In 2004, Chandran Nair founded the Global Institute for Tomorrow (GIFT) in Hong Kong, an independent think-tank whose executive education programmes have reached more than 1,500 executives in 15 countries.
Mr Nair authored several books, including Consumptionomics: Asia’s Role in Reshaping Capitalism and Saving the Planet, The Other Hundred and, in 2015, The Other Hundred Entrepreneurs, and is a sought-after speaker for his work on sustainable development.
I was intrigued by the many changes taking place in the world, yet there wasn’t a general “Asian narrative.” I felt that with the rise of Asia, there needed to be one that was pertinent and relevant to the challenges.Much of the discourse that was taught in schools was through the lens of the West. I thought that this was totally irrelevant to our world, and wanted to set something up that started to bring a new narrative.What is GIFT’s business model?
GIFT was set up as a Pan-Asian think tank, but also as a company. The idea was not to set up a company that grew for the sake of growth and a mission of becoming a multinational with an IPO, but one with a whole different notion of success, growth and how to spread ideas.
One of the reasons why I set up GIFT is because I feel the dumbing down is pervasive and that intellectual dishonesty seems to be the currency of our times. There was a growing audience interested in more discussion, particularly from this part of the world.
Therefore, the idea was: if the ideas that we were sharing were relevant and of interest, I should be able to monetise it. I felt the best way to monetise and legitimise it was to take it into the largest economic entities and organisations in the world – global and large local companies, civil society organisations and, of course, governments.
Tell us about the GIFT leadership programme.
I started them mainly because many leadership programmes run by business schools and Western think tanks are part of the 20th century and past their sell-by date. They are in denial about the world, unable to accept the new reality in the rise of the others, and thus continue to be purveyors of old ideas.
So in our Young Leader Programme, I think three things make us different. Firstly, the intellectual premise is very different. Secondly, it’s a premise born out of real-world experience in Asia. And last, it’s experiential-based unlike business schools, which are case study-based.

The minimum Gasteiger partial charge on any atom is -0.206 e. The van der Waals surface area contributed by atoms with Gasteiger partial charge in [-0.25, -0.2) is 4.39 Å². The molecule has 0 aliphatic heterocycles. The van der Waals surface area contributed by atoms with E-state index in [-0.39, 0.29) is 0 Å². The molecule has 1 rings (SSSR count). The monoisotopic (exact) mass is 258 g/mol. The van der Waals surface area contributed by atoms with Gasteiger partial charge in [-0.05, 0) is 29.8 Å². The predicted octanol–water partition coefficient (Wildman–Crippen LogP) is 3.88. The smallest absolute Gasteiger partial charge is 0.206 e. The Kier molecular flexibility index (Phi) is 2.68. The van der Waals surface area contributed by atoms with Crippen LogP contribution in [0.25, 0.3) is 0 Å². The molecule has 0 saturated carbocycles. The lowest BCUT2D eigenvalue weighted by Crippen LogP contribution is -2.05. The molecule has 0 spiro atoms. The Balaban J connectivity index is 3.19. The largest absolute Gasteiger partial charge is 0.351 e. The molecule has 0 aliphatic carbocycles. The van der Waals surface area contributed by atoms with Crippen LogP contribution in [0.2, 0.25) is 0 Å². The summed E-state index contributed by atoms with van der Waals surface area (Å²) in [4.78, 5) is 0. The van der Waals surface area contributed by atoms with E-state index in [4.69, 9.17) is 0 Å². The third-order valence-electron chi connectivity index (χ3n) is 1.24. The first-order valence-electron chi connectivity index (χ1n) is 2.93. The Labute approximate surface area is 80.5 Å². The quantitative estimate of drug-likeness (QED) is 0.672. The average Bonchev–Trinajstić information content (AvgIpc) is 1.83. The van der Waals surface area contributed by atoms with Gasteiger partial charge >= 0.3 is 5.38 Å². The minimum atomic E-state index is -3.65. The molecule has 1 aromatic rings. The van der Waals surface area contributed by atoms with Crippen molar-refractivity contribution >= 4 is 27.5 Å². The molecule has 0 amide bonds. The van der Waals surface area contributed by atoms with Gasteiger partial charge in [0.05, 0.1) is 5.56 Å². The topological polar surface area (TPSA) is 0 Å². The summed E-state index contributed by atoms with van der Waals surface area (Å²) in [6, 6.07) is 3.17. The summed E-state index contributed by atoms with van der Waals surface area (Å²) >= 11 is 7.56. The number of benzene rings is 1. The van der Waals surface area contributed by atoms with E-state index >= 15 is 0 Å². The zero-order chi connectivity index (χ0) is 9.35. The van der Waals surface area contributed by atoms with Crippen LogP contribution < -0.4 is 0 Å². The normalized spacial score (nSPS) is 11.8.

What is this intellectual premise?
Essentially, the world’s population will peak in the next 30-40 years. We live in a very unique time. We have entered the age of the carbon world, which has essentially been created by humans, and an era of tech overreach – too much technology for our own good. We have climate and resource constraints. Which part of the world will face these consequences the most? Asia.
What happens here will matter because it’s 60 per cent of the world’s population. Our narrative is essentially that we need a whole new narrative: what does leadership look like in a world of constrained prosperity? The idea that six billion Asians in 2050 can live lifestyles taken for granted in North America and Europe – well you don’t need to be a rocket scientist to know, no way. Therefore, what do we do?
What happens in these programmes?
The next step is that we take them into a real world problem. Most recently, it was affordable housing. We introduce people to solving a problem. They learn how to think outside the box, speak out, connect numerous dots and embark on a journey of leadership based on creative thinking and intellectually robust analysis.
Every year, we bring 30 young professionals (typically I would want them to be in their late 20s, early 30s) from government, businesses and civil society. The Hong Kong programme is a virtual think-tank that convenes every year; not a stuffy think-tank, but to say here’s how you look at these things and here’s a social dilemma. What is the new business model and what are the policy changes to do this?
And every year we take on an issue so participants go away most importantly with renewed confidence in Hong Kong. Secondly, they feel that things can be done – you have to think positive. They go away with new skill sets and better understanding. I don’t pretend they can change the world; the idea is that they will take this back and start to spread that.
What are GIFT’s growth plans?
I’d like to get more people to partner with us. Late last year, we opened an office in Kuala Lumpur to get much of our discussions, methodologies and viewpoints into the ASEAN region. There’s a huge market in Asia for what we talk about. Japanese companies are also a big client of ours, because post-Fukushima, I think the Japanese understand that unfettered growth based on relentless consumption and promoting externalities is not possible. So we’ve been invited to open an office in Tokyo.
I see a very important need for us to be in mainland China. I want a presence there, but we’re ahead of the curve and maybe that’s where China faces its greatest risk: not understanding that the new world in which they operate requires a completely different understanding of the challenges facing the 21st century.